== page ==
FBI offers reward for Mass. terrorism suspect
BOSTON -- A $50,000 reward is being offered for information leading to the arrest of a Massachusetts man who fled the country six years ago after being questioned in a terrorism investigation.
The FBI said it is seeking the public's help in locating Ahmad Abousamra, a U.S. citizen from Mansfield who authorities believe may be living in Aleppo, Syria, with at least one child, a daughter, and extended family. He uses several aliases.
“We consider this to be a serious matter and we are seeking the public’s assistance to develop tips,” Richard DesLauriers of the FBI told 7News on Wednesday.
Abousamra, now 31, fled the United States in 2006, shortly after being interviewed by the FBI.
Specials agents tracking Abousamra have released a recording, they apparently made of his voice, as he talked about investigators.
“If they don’t have a warrant, they don’t have the right to do that,” Abousamra allegedly said in the recording. “Make sure you tell your mother that next time -- ‘cause they might scare her.”
The FBI says Abousamra is an associate of Tarek Mehanna, a Sudbury man convicted on four terrorism charges and sentenced this year to 17 1/2 years in prison.
Abousamra was indicted in 2009 after taking multiple trips to Pakistan and Yemen, where he allegedly attempted to obtain military training for the purpose of killing American soldiers overseas. The FBI said he also traveled to Iraq in the hope of joining forces fighting against the United States, but said the exact nature of his activities there is unknown.
FBI agents said he has traveled to Pakistan and Yemen to receive Jihad training. Prosecutors said during Mehanna's trial that Mehanna and Abousamra failed to find a terrorist camp in Yemen.
In Nov. 2009, a federal arrest warrant was issued for Abousamra after he was charged with conspiracy to provide material support to terrorists, providing material support to terrorists, conspiracy to kill in a foreign country and other charges. He and Mehanna were charged in a later indictment with an additional count of conspiring to provide material support to a designated foreign terrorist organization, al-Qaida. Abousamra was indicted on nine charges in total.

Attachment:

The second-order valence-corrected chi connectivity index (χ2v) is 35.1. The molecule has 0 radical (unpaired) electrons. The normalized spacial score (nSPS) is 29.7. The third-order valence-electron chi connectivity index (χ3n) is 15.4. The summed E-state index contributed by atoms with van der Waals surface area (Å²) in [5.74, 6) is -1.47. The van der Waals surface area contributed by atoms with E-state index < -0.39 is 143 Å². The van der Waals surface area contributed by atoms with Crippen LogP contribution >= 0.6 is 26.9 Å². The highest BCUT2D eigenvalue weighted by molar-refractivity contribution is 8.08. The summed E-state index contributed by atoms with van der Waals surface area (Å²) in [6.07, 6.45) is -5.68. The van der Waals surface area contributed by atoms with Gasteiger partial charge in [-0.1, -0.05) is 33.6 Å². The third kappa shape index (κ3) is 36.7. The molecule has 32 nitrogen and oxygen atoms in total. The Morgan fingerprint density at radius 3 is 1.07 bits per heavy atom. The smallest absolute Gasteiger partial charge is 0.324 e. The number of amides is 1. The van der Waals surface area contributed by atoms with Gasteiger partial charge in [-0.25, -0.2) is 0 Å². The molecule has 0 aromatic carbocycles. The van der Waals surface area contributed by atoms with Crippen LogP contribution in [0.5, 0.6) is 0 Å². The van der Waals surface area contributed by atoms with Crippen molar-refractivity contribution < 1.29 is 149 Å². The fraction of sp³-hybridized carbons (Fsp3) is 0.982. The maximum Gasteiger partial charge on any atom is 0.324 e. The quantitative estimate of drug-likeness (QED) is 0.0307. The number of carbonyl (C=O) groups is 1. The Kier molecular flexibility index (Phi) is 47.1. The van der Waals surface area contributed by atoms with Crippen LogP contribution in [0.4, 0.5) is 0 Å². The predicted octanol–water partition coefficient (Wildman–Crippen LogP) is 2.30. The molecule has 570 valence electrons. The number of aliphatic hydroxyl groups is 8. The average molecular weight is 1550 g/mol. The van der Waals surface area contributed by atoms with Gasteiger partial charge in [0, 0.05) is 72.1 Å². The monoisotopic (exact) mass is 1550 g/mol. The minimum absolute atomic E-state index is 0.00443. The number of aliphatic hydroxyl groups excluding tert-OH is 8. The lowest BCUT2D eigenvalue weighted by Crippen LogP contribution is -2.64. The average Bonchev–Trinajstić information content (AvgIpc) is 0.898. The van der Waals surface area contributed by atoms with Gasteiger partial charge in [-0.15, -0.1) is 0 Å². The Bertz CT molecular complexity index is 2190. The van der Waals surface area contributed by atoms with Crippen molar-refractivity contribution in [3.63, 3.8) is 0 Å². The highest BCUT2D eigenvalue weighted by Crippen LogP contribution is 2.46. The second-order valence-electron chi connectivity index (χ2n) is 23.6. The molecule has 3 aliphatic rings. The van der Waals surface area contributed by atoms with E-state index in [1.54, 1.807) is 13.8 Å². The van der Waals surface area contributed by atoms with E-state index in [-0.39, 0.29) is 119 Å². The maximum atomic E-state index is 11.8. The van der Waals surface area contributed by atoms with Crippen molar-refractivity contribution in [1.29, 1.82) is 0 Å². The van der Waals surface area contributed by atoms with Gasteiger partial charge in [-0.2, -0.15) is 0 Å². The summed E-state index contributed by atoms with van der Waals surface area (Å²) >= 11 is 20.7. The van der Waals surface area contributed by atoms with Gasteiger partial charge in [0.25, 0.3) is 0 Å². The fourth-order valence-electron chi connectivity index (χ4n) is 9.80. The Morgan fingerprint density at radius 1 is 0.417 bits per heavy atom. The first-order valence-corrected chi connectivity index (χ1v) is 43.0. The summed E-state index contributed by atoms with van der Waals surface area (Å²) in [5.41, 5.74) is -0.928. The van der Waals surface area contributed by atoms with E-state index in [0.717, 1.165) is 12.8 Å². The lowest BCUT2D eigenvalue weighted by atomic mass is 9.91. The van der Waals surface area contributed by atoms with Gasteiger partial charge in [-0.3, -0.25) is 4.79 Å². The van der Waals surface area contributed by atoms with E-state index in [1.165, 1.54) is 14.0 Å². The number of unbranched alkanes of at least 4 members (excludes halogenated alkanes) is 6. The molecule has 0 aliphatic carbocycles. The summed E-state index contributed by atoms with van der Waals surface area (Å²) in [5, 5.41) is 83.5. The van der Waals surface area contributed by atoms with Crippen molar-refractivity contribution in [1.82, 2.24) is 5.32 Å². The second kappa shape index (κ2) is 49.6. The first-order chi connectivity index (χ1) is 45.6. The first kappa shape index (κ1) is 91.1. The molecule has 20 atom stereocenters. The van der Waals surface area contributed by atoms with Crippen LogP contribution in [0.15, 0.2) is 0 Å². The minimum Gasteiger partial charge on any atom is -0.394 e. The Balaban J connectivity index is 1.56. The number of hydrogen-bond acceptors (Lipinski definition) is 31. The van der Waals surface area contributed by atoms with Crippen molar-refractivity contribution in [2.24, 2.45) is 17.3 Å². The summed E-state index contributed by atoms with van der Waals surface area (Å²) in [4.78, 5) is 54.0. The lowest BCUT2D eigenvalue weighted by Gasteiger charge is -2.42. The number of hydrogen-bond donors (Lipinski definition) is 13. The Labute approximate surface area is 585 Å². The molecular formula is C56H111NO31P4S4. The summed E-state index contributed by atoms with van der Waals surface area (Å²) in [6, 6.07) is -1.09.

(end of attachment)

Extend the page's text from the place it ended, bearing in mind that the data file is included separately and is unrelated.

"We think that the indictment very clearly characterizes the very serious threat that he poses, and that's why we are initiating our world media campaign today to highlight our fugitive search for him," DesLauriers told The Associated Press in a telephone interview.
DesLauriers said the FBI has had an active fugitive investigation since Abousamra was indicted in 2009. He would not say what prompted the FBI to launch the publicity campaign now.
“We really need someone to provide us information that will allow us or another law enforcement agency to take him into custody, to bring him back to the United States to face justice,” DesLauriers told 7News.
The FBI said it will use traditional media and social media like Facebook and Twitter, as well as its website to make photos, an audio clip of Abousamra's voice, wanted posters in English, French and Arabic available to the public. DesLauriers said Abousamra has a distinctive, high-pitched voice.
Abousamra was born in France, is of Syrian descent and has dual citizenship in the United States and Syria. He speaks, reads and writes fluently in English and Arabic, and has a college degree related to computer technology from the University of Massachusetts Boston.
Prior to fleeing the country, Abousamra lived on Church Street in Mansfield and graduated Stoughton High School in 1999. Neighbors said they never had any trouble on the street.
“It’s just concerning, like everything else,” said Linda Norack, a concerned resident of Mansfield. “If you hear the FBI is looking for somebody you’re like, ‘Wow, wow I don’t know anybody like that.’”
“I really don’t know what to say other than the fact that the way things are going I’m not really surprised,” said Rich Mcaulay, who lives on Church Street in Mansfield.
The FBI said they believe Abousamra’s family now lives in Detroit.
(Copyright (c) 2012 Sunbeam Television. The Associated Press contributed to this report. All Rights Reserved. This material may not be published, broadcast, rewritten, or redistributed.)